1848 Bartlett Americanisms 61 NY, Callithumpians. It is a common practice in New York, as well as other parts of the country, on New-Year’s eve, for persons to assemble with tin horns, bells, rattles, and similar euphonious instruments, and parade the streets making all the noise and discord possible. This party is called the Callithumpians, or the Callithumpian Band. On wedding nights the happy couple are sometimes saluted with this discord by those who choose to consider the marriage an improper one, instead of a serenade. 1850 Sunbury Amer. (PA) 13 Apr [2]/5, [Letter:] But there is another kind of riots to which the Hon. Judge referred, with great propriety and no little force. And these are the common riots at weddings called “Bellings,” “Calathumpian Serenadings” &c.These have been carried to such a length in this and neighboring towns, that they have become an intolerable nuisance and disgrace. 1854 Riley Puddleford People 94 MI, Another amusement, frequent in the country, was the turning out of the ‘Calathumpian Band.’ The band, I am aware, did not originate with Puddleford. Newly-married couples were serenaded before it ever had an existence there. But this band was one of the very finest specimen. No one knew exactly who its members were; but they were always on hand, soon after a wedding, in full uniform, with all their instruments in order. . . It assembled, usually about eleven o’clock at night, around the quarters of the newly-married couple, and within a day or two after marriage. Its members were dressed up like an army of scare-crows. 1870 Reading Times & Dispatch (PA) 25 May 1/3, Last week a case was before the Court in Norristown in which a criminal prosecution had been brought against twenty-four young men for indulging in a calathumpian serenade in Upper Providence township . . in honor of the marriage of one of Mr. Taylor’s daughters. The party to the number of about 35 gathered around a fire built near the place and from thence marched to Taylor’s with bull fiddles, guns, bells, and other articles calculated to make a noise. 1894 Philadelphia Inquirer (PA) 25 June 4/5 NJ, A calithumpian band, composed of villagers who went out to serenade Stacy Woodward, 68 years old, who married his 18-year-old housekeeper, were treated to a dose of bird-shot from the groom’s Queen Anne musket. 1905 Harrisonburg Daily News (VA) 27 Dec 1/3, Badly Hurt in a “Calathump.” While participating at night in a calathumpian serenade at the home of Jacob Varner, in Highland county, David Eve had his hand and arm badly hurt by the explosion of the old gun with which he was furnishing a part of the “noise.” 1905 Adams Co. Independent (Littlestown PA) 4 Mar 2/1, To complete the event the calithumpian band of Germany township put in a timely appearance to rattle-band the happy crowd. In no time Mrs. Feeser so filled them with delicacies and substantials that they became so content as to forget to rattle-band any more. 1913 DN 4.4 ME, Callithumpian band. . . A noisy crowd playing on tin horns and pans which serenaded a newly married couple. Ibid, Callithumpian serenade, . . A serenade by a callithumpian band. It was often a token of disapproval. 1915 Allentown Morning Call (PA) 30 Nov 1/2, During the evening the calthumpian band of the Allen Fire Company, No. 7, serenaded the newly weds. 1916 DN 4.305, [Footnote:] In Va., a callithumpian parade is a farce serenade used especially on the occasion of the wedding of unpopular men. 1921 Billings Gaz. (MT) 30 Mar 5/4, Elmer A. Walker surprised his many friends by returning from a winter’s visit in Missouri, accompanied by a better half. His neighbors gathered and gave them an old-fashioned Calithumpian serenade. 1941 LANE Map 409 (Serenade) 8 infs, nNEng, Cal(li)thumpian band [several informants equate this with serenade, or say that it plays music at a serenade]; 1 inf, nwMA, Callithumpian band, jocular name for the serenaders; 1 inf, cwCT, Callithumpian party; 1 inf, cCT, Callithumpian reception, also used. ‘The groom gives ’em five dollars to quit, and they all go out and get full’; 2 infs, ce, cCT, Callithumpian. 1944 Gaz. & Daily (York PA) 27 Nov 13/3, A calithumpian band serenaded Mr. and Mrs. William Joseph, who recently married. After the musical entertainment, members of the group were given a treat at the Ort restaurant. 1949 N. Adams Transcript (MA) 9 Nov 18/8, The “Calthumpian Band” called on Mr. and Mrs. Homer Dary Monday at midnight and were graciously entertained. Entertainment was enjoyed with piano and guitar selections from the “band” and singing by all. 1960 N. Adams Transcript (MA) 7 Sept 8/2, The Calthumpian Band put on another surprise concert Saturday night in honor of Mr. and Mrs. Allen Bartlett, who were recently married. The party was attended by about 80 local friends. 1967 DARE (Qu. AA18, . . A noisy neighborhood celebration after a wedding, where the married couple is expected to give a treat) Infs PA17, 55, Callithumpian band; PA35, Callithumpian party.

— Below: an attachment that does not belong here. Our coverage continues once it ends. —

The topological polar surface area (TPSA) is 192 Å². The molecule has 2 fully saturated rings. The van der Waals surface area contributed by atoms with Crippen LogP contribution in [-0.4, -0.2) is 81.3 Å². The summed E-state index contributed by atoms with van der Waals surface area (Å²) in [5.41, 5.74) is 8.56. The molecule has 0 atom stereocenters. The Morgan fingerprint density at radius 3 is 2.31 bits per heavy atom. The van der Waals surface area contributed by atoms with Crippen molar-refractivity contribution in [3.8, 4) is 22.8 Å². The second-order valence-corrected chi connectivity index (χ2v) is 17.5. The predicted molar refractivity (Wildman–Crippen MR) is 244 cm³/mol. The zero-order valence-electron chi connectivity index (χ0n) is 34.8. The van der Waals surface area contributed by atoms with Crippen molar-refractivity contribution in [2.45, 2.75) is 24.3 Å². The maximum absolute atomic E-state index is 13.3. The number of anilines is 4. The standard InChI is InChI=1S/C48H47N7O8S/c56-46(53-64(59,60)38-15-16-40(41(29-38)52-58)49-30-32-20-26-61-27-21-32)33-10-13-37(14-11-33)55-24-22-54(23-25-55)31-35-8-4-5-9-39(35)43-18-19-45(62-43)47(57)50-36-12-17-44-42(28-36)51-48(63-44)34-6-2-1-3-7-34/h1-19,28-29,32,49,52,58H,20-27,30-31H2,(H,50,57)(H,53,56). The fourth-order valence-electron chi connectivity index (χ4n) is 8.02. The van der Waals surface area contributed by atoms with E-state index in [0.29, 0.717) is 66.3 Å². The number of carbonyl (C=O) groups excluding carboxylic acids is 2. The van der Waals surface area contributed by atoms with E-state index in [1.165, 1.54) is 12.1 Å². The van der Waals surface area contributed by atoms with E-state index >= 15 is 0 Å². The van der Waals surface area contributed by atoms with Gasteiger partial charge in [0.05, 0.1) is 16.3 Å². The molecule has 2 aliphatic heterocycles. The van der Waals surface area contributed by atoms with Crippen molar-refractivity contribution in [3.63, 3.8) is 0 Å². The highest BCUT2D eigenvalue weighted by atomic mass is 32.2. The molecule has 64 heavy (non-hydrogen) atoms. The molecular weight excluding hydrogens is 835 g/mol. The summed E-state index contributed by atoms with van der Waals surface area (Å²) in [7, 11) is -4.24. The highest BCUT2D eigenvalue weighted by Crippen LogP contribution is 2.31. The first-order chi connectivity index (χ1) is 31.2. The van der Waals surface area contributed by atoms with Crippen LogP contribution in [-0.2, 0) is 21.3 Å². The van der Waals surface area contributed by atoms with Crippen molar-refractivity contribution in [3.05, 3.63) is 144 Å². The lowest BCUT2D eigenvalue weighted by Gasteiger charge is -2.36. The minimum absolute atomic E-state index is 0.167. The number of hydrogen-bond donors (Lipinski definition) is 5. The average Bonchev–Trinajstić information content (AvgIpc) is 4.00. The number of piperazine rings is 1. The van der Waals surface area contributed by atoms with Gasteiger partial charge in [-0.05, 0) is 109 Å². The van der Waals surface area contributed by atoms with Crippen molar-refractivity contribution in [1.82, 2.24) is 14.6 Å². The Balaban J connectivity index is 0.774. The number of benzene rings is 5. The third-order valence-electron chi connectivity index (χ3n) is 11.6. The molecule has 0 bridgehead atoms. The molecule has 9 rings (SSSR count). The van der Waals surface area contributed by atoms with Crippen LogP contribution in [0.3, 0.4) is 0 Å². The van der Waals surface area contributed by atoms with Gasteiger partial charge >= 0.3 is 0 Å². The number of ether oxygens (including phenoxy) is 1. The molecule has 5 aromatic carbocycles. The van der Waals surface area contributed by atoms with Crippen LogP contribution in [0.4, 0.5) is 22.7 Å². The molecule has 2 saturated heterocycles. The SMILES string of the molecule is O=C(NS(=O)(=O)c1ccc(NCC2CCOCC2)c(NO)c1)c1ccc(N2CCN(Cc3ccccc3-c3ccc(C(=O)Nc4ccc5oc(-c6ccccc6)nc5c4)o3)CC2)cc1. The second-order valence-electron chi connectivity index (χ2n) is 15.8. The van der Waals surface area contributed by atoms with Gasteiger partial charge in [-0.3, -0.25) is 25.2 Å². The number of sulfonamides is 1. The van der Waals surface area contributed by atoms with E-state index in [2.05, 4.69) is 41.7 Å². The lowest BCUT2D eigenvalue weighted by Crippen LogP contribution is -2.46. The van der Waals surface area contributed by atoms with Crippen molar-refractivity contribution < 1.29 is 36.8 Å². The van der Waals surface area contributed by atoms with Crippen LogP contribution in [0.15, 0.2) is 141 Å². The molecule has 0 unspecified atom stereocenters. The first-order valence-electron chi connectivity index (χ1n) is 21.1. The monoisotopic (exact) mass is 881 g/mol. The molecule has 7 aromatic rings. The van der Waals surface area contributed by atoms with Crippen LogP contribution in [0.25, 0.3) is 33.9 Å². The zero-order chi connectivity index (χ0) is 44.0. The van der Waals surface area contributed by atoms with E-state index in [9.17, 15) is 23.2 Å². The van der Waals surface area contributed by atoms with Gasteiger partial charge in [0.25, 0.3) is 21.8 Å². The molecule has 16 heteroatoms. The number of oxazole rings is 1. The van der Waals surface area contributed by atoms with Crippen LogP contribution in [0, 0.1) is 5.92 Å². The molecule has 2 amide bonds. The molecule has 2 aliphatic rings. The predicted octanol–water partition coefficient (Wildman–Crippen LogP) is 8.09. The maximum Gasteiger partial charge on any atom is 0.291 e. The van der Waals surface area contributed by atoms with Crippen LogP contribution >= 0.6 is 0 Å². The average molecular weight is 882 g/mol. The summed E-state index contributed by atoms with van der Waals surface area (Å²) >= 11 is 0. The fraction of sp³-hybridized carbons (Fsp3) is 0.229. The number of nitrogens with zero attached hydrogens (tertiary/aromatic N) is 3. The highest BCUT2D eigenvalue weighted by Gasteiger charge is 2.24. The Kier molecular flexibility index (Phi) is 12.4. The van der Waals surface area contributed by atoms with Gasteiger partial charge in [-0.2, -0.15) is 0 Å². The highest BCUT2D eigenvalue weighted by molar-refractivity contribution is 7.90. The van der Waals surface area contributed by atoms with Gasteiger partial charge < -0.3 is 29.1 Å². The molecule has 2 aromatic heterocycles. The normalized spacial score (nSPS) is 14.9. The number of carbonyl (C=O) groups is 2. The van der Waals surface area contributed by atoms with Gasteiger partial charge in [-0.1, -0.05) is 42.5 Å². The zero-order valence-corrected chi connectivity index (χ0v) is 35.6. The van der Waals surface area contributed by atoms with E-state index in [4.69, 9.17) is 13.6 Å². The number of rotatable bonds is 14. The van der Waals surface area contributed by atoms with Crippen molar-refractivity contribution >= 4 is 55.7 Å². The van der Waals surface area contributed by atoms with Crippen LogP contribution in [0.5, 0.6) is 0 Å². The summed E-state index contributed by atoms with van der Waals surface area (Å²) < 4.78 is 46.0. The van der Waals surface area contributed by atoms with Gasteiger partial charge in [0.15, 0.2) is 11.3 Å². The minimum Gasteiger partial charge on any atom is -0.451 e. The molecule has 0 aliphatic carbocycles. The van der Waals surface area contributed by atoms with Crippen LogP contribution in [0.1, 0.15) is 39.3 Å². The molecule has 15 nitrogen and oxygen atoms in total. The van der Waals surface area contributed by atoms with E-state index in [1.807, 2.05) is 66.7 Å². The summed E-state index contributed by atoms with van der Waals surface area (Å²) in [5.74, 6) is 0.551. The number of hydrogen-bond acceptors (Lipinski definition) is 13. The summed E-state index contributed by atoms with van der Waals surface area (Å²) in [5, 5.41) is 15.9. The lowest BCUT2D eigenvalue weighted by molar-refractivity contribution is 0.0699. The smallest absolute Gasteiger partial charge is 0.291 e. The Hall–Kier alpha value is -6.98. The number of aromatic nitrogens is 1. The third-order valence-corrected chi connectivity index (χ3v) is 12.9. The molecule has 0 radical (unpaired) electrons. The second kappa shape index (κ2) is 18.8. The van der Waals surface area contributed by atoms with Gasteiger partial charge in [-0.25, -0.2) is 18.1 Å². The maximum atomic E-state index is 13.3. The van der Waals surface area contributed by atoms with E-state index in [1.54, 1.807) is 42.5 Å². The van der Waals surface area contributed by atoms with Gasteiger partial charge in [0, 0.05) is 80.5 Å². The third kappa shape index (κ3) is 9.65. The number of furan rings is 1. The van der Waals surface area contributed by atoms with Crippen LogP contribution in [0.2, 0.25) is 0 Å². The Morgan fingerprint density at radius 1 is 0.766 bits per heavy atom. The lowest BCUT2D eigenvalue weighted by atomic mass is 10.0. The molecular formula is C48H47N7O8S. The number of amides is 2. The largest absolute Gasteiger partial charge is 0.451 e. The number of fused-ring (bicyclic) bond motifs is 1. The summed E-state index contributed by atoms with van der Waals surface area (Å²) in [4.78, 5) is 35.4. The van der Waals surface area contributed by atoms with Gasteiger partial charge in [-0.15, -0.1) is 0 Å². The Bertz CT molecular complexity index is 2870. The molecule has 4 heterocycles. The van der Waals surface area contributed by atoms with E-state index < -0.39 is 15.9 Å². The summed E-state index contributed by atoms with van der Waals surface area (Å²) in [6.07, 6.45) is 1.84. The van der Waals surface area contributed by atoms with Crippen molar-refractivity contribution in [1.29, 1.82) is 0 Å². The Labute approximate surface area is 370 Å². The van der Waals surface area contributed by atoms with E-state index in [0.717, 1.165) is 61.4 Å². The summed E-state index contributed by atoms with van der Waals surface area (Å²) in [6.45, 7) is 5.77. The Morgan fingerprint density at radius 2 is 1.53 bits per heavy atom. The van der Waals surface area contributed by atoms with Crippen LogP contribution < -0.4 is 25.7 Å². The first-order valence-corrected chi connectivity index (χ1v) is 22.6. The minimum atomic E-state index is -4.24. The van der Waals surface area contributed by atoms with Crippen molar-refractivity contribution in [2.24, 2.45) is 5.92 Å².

3 as adj; Of sound: raucus, discordant.